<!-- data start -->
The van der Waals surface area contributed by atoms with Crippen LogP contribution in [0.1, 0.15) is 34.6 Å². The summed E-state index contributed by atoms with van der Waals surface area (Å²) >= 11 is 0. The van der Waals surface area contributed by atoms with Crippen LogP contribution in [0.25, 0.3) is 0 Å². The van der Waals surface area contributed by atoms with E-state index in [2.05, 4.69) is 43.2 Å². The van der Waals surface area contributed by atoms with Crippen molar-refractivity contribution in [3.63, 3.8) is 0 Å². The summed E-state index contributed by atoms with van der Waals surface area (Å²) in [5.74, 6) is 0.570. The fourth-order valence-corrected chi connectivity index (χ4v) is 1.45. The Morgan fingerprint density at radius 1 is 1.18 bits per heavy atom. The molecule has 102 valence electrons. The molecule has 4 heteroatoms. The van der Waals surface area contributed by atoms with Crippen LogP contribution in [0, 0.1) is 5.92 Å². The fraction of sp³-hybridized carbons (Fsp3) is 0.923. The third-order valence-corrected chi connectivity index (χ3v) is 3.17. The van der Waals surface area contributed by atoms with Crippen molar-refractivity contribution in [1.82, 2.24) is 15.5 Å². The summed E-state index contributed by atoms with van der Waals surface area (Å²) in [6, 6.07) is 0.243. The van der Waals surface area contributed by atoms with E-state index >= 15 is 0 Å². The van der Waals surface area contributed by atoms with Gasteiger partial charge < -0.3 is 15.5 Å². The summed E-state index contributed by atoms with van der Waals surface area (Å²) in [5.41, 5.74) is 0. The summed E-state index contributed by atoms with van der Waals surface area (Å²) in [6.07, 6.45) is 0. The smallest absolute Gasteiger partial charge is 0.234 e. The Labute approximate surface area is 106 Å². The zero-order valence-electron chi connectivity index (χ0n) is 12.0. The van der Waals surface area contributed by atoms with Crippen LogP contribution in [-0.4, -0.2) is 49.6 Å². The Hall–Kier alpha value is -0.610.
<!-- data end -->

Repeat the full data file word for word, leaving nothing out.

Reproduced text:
The van der Waals surface area contributed by atoms with Crippen LogP contribution in [0.1, 0.15) is 34.6 Å². The summed E-state index contributed by atoms with van der Waals surface area (Å²) >= 11 is 0. The van der Waals surface area contributed by atoms with Crippen LogP contribution in [0.25, 0.3) is 0 Å². The van der Waals surface area contributed by atoms with E-state index in [2.05, 4.69) is 43.2 Å². The van der Waals surface area contributed by atoms with Crippen molar-refractivity contribution in [3.63, 3.8) is 0 Å². The summed E-state index contributed by atoms with van der Waals surface area (Å²) in [5.74, 6) is 0.570. The fourth-order valence-corrected chi connectivity index (χ4v) is 1.45. The Morgan fingerprint density at radius 1 is 1.18 bits per heavy atom. The molecule has 102 valence electrons. The molecule has 4 heteroatoms. The van der Waals surface area contributed by atoms with Crippen LogP contribution in [0, 0.1) is 5.92 Å². The fraction of sp³-hybridized carbons (Fsp3) is 0.923. The third-order valence-corrected chi connectivity index (χ3v) is 3.17. The van der Waals surface area contributed by atoms with Crippen molar-refractivity contribution in [1.82, 2.24) is 15.5 Å². The summed E-state index contributed by atoms with van der Waals surface area (Å²) in [6, 6.07) is 0.243. The van der Waals surface area contributed by atoms with E-state index >= 15 is 0 Å². The van der Waals surface area contributed by atoms with Gasteiger partial charge < -0.3 is 15.5 Å². The summed E-state index contributed by atoms with van der Waals surface area (Å²) in [5.41, 5.74) is 0. The summed E-state index contributed by atoms with van der Waals surface area (Å²) in [6.07, 6.45) is 0. The smallest absolute Gasteiger partial charge is 0.234 e. The Labute approximate surface area is 106 Å². The zero-order valence-electron chi connectivity index (χ0n) is 12.0. The van der Waals surface area contributed by atoms with Crippen LogP contribution in [-0.4, -0.2) is 49.6 Å². The Hall–Kier alpha value is -0.610.